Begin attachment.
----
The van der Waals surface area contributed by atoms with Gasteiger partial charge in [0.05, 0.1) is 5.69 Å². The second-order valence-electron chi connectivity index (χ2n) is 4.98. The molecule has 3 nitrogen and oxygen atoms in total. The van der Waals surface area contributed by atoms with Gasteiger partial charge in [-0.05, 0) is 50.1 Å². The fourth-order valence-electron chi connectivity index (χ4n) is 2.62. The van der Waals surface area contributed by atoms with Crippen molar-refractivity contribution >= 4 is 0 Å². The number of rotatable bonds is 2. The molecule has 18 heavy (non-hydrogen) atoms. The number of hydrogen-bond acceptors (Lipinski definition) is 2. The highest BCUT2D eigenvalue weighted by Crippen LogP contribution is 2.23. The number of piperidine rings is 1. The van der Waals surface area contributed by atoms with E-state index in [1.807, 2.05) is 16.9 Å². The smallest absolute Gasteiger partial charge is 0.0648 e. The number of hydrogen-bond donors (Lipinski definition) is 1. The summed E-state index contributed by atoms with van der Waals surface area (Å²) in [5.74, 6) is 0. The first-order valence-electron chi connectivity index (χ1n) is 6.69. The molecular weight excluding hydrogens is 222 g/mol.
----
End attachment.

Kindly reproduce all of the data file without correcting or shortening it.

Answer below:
The van der Waals surface area contributed by atoms with Gasteiger partial charge in [0.05, 0.1) is 5.69 Å². The second-order valence-electron chi connectivity index (χ2n) is 4.98. The molecule has 3 nitrogen and oxygen atoms in total. The van der Waals surface area contributed by atoms with Gasteiger partial charge in [-0.05, 0) is 50.1 Å². The fourth-order valence-electron chi connectivity index (χ4n) is 2.62. The van der Waals surface area contributed by atoms with Crippen molar-refractivity contribution >= 4 is 0 Å². The number of rotatable bonds is 2. The molecule has 18 heavy (non-hydrogen) atoms. The number of hydrogen-bond acceptors (Lipinski definition) is 2. The highest BCUT2D eigenvalue weighted by Crippen LogP contribution is 2.23. The number of piperidine rings is 1. The van der Waals surface area contributed by atoms with E-state index in [1.807, 2.05) is 16.9 Å². The smallest absolute Gasteiger partial charge is 0.0648 e. The number of hydrogen-bond donors (Lipinski definition) is 1. The summed E-state index contributed by atoms with van der Waals surface area (Å²) in [5.74, 6) is 0. The first-order valence-electron chi connectivity index (χ1n) is 6.69. The molecular weight excluding hydrogens is 222 g/mol.